A Community Devoted to the Preservation and Practice of Celestial Navigation and Other Methods of Traditional Wayfinding
From: Frank Reed
Date: 2018 Dec 27, 10:51 -0800
There's a short, efficient calculation that yields a position for "Venus Center of Light" accurate enough for celestial navigation.
First, work in ecliptic coordinates if possible. In most applications for planetary coordinates, the process starts with ecliptic coordinates so this should be no problem (if not, the work is only slightly longer). In ecliptic coordinates the elongation, E, of Venus from the Sun is given by
cos(E) = cos(L) · cos(dλ),
where L is the true ecliptic latitude of the center of Venus, and dλ is the difference in ecliptic longitude between the Sun and Venus. In most cases, the elongation will be approximately equal to dλ.
Next we need the orientation of the illuminated edge of Venus relative to the ecliptic pole. The illuminated limb, of course, points toward the Sun. We draw the PVS triangle with corners at the ecliptic pole, Venus, and the Sun and solve for A, the position angle at Venus. That's given by
cos(A) = -tan(L) / tan(E).
The ecliptic latitude and longitude, L' and λ', of Venus Center of Light are then given by
L' = L + cos(A) · S,
λ' = λ +/- sin(A) · S.
Pick the +/- sign in the last depending on whether the celestial longitude of the Sun is greater or less than that of Venus.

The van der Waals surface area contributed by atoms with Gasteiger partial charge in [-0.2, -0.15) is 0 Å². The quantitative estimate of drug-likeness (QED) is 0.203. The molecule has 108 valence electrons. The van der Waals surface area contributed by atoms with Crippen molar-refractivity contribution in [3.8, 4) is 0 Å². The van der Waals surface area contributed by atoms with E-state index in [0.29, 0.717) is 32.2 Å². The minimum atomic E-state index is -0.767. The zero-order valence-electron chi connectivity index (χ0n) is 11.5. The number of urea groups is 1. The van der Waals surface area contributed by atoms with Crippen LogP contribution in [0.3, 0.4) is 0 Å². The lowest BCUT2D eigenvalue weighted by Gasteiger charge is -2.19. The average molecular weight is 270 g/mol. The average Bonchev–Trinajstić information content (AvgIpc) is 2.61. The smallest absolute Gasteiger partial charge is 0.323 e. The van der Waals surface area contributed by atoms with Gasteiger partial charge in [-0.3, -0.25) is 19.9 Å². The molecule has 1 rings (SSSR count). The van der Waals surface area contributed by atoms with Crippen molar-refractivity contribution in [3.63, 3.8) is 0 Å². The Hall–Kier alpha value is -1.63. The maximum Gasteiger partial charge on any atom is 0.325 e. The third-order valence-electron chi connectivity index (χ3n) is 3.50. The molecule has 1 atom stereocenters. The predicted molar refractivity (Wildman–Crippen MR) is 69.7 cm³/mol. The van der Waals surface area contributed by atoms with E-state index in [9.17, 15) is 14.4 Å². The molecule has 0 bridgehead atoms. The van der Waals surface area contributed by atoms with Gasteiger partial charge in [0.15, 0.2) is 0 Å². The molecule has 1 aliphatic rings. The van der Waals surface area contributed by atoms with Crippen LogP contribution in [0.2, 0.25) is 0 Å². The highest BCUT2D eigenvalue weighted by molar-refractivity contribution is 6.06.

Here S is the offset from the proper center of Venus to the Center of Light. That distance is given to good approximation by a simple expression which is 90% of the semi-diameter of Venus, and since Venus (at the cloudtops) is about 96% of the diameter of the Earth, the SD of Venus is about 0.96·p (p for parallax of Venus), so we have
S = 0.86 · p.
In summary, given the ecliptic lat, lon, and parallax of Venus (L, λ, p) and the ecliptic longitude of the Sun, Λ, calculate:
dλ = λ - Λ
S = 0.86 · p
cos(E) = cos(L) · cos(dλ)
cos(A) = -tan(L) / tan(E)
L' = L + cos(A) · S
λ' = λ +/- sin(A) · S.
The result is the ecliptic latitude and longitude of "Venus Center of Light". Any and all further computations, such as getting the GHA and Dec, should be worked treating this as a distinct celestial body.
The offsets should not be calculated or believed beyond a tenth of a minute of arc accuracy (by this quick method or any other method) since this is a subjective adjustment to the position of Venus which only applies when low magnification is used. Without magnification, the normal resolution of human vision is around one minute of arc or slightly better. The geometric center and the center of light are essentially indistinguishable with zero magnification. Using a 3x sextant scope that resolution of vision increases to one-third of a minute of arc or slightly better, and it's in these circumstances that the center of light has some small significance. An observer can detect the offset position of the center of light (just barely) but cannot resolve the disk of the planet. At higher resolution, the disk of Venus can be resolved as a small disk or crescent, and the true center should be used for sights. At no point is there any reason to calculate the offset beyond a tenth of a minute of arc accuracy, which is why the simple expression for S, above, works. In any case, this is a very small difference in coordinates that is dependent on the vision of the observer as much as astronomical details.